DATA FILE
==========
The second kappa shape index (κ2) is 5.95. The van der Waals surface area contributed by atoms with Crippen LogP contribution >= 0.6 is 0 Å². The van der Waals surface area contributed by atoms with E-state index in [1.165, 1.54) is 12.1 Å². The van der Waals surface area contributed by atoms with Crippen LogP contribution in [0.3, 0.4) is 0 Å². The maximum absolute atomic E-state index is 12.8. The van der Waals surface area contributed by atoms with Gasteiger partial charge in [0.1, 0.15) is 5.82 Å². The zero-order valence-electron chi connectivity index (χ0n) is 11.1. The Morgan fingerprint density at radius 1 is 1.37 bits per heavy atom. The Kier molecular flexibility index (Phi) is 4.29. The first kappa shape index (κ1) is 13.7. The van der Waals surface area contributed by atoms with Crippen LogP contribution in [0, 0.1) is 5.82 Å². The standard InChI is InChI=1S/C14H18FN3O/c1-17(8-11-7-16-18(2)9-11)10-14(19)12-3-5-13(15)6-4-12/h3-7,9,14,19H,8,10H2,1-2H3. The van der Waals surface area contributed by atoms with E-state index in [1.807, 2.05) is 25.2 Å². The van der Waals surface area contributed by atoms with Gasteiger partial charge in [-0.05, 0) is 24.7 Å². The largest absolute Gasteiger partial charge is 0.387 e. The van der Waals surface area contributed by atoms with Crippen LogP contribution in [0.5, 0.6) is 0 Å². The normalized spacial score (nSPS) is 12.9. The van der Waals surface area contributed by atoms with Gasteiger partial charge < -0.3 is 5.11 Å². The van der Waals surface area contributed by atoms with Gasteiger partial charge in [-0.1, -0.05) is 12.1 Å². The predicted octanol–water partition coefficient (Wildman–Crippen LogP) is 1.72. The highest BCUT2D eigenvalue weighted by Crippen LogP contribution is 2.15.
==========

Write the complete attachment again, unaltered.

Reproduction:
The second kappa shape index (κ2) is 5.95. The van der Waals surface area contributed by atoms with Crippen LogP contribution >= 0.6 is 0 Å². The van der Waals surface area contributed by atoms with E-state index in [1.165, 1.54) is 12.1 Å². The van der Waals surface area contributed by atoms with Crippen LogP contribution in [0.3, 0.4) is 0 Å². The maximum absolute atomic E-state index is 12.8. The van der Waals surface area contributed by atoms with Gasteiger partial charge in [0.1, 0.15) is 5.82 Å². The zero-order valence-electron chi connectivity index (χ0n) is 11.1. The Morgan fingerprint density at radius 1 is 1.37 bits per heavy atom. The Kier molecular flexibility index (Phi) is 4.29. The first kappa shape index (κ1) is 13.7. The van der Waals surface area contributed by atoms with Crippen LogP contribution in [0, 0.1) is 5.82 Å². The standard InChI is InChI=1S/C14H18FN3O/c1-17(8-11-7-16-18(2)9-11)10-14(19)12-3-5-13(15)6-4-12/h3-7,9,14,19H,8,10H2,1-2H3. The van der Waals surface area contributed by atoms with E-state index in [1.807, 2.05) is 25.2 Å². The van der Waals surface area contributed by atoms with Gasteiger partial charge in [-0.05, 0) is 24.7 Å². The largest absolute Gasteiger partial charge is 0.387 e. The van der Waals surface area contributed by atoms with Crippen LogP contribution in [0.5, 0.6) is 0 Å². The normalized spacial score (nSPS) is 12.9. The van der Waals surface area contributed by atoms with Gasteiger partial charge < -0.3 is 5.11 Å². The van der Waals surface area contributed by atoms with Gasteiger partial charge in [-0.1, -0.05) is 12.1 Å². The predicted octanol–water partition coefficient (Wildman–Crippen LogP) is 1.72. The highest BCUT2D eigenvalue weighted by Crippen LogP contribution is 2.15.